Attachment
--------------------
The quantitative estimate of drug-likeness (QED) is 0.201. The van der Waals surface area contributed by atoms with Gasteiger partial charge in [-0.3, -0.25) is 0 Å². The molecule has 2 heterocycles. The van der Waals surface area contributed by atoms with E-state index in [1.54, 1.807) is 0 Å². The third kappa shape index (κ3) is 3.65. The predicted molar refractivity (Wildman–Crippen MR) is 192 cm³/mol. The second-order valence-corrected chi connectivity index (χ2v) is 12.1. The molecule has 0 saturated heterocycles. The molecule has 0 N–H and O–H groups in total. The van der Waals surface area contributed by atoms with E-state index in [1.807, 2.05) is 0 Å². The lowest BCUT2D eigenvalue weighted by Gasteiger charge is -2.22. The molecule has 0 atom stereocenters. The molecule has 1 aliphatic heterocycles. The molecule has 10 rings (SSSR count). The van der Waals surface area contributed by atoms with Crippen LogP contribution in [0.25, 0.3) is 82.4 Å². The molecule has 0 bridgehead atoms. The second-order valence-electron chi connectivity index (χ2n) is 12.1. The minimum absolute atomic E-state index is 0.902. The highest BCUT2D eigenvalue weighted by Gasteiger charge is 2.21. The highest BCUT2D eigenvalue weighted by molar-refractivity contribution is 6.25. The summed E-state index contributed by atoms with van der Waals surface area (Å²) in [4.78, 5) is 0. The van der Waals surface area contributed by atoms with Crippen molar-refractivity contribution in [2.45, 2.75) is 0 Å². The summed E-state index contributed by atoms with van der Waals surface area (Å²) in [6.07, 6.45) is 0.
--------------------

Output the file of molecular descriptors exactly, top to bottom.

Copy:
The quantitative estimate of drug-likeness (QED) is 0.201. The van der Waals surface area contributed by atoms with Gasteiger partial charge in [-0.3, -0.25) is 0 Å². The molecule has 2 heterocycles. The van der Waals surface area contributed by atoms with E-state index in [1.54, 1.807) is 0 Å². The third kappa shape index (κ3) is 3.65. The predicted molar refractivity (Wildman–Crippen MR) is 192 cm³/mol. The second-order valence-corrected chi connectivity index (χ2v) is 12.1. The molecule has 0 saturated heterocycles. The molecule has 0 N–H and O–H groups in total. The van der Waals surface area contributed by atoms with E-state index in [1.807, 2.05) is 0 Å². The lowest BCUT2D eigenvalue weighted by Gasteiger charge is -2.22. The molecule has 0 atom stereocenters. The molecule has 1 aliphatic heterocycles. The molecule has 10 rings (SSSR count). The van der Waals surface area contributed by atoms with Crippen LogP contribution in [0.25, 0.3) is 82.4 Å². The molecule has 0 bridgehead atoms. The second-order valence-electron chi connectivity index (χ2n) is 12.1. The minimum absolute atomic E-state index is 0.902. The highest BCUT2D eigenvalue weighted by Gasteiger charge is 2.21. The highest BCUT2D eigenvalue weighted by molar-refractivity contribution is 6.25. The summed E-state index contributed by atoms with van der Waals surface area (Å²) in [4.78, 5) is 0. The van der Waals surface area contributed by atoms with Crippen molar-refractivity contribution in [2.45, 2.75) is 0 Å². The summed E-state index contributed by atoms with van der Waals surface area (Å²) in [6.07, 6.45) is 0.